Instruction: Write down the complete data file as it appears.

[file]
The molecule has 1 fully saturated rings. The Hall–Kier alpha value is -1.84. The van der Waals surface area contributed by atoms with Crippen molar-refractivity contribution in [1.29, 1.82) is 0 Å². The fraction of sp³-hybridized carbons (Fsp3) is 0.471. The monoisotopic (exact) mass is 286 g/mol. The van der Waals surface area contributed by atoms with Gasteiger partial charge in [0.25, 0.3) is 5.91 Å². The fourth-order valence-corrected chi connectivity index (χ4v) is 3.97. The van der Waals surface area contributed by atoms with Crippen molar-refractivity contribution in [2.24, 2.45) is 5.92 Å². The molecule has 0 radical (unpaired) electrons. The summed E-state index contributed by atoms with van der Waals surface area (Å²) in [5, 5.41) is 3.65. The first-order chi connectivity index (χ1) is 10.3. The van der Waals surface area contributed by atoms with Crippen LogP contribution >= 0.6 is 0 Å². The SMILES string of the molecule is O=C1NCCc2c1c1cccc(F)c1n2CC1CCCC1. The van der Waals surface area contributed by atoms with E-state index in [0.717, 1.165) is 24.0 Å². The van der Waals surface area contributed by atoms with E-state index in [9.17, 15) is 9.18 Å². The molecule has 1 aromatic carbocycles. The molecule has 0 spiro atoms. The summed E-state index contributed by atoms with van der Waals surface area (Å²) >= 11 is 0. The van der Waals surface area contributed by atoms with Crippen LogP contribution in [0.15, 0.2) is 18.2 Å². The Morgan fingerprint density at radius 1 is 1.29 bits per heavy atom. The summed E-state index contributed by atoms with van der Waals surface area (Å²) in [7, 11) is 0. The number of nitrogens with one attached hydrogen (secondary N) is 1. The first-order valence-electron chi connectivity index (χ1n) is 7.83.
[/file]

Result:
The molecule has 1 fully saturated rings. The Hall–Kier alpha value is -1.84. The van der Waals surface area contributed by atoms with Crippen molar-refractivity contribution in [1.29, 1.82) is 0 Å². The fraction of sp³-hybridized carbons (Fsp3) is 0.471. The monoisotopic (exact) mass is 286 g/mol. The van der Waals surface area contributed by atoms with Gasteiger partial charge in [0.25, 0.3) is 5.91 Å². The fourth-order valence-corrected chi connectivity index (χ4v) is 3.97. The van der Waals surface area contributed by atoms with Crippen molar-refractivity contribution in [2.24, 2.45) is 5.92 Å². The molecule has 0 radical (unpaired) electrons. The summed E-state index contributed by atoms with van der Waals surface area (Å²) in [5, 5.41) is 3.65. The first-order chi connectivity index (χ1) is 10.3. The van der Waals surface area contributed by atoms with Crippen LogP contribution >= 0.6 is 0 Å². The SMILES string of the molecule is O=C1NCCc2c1c1cccc(F)c1n2CC1CCCC1. The van der Waals surface area contributed by atoms with E-state index in [0.717, 1.165) is 24.0 Å². The van der Waals surface area contributed by atoms with E-state index in [9.17, 15) is 9.18 Å². The molecule has 1 aromatic carbocycles. The molecule has 0 spiro atoms. The summed E-state index contributed by atoms with van der Waals surface area (Å²) >= 11 is 0. The van der Waals surface area contributed by atoms with Crippen LogP contribution in [0.15, 0.2) is 18.2 Å². The Morgan fingerprint density at radius 1 is 1.29 bits per heavy atom. The summed E-state index contributed by atoms with van der Waals surface area (Å²) in [7, 11) is 0. The number of nitrogens with one attached hydrogen (secondary N) is 1. The first-order valence-electron chi connectivity index (χ1n) is 7.83.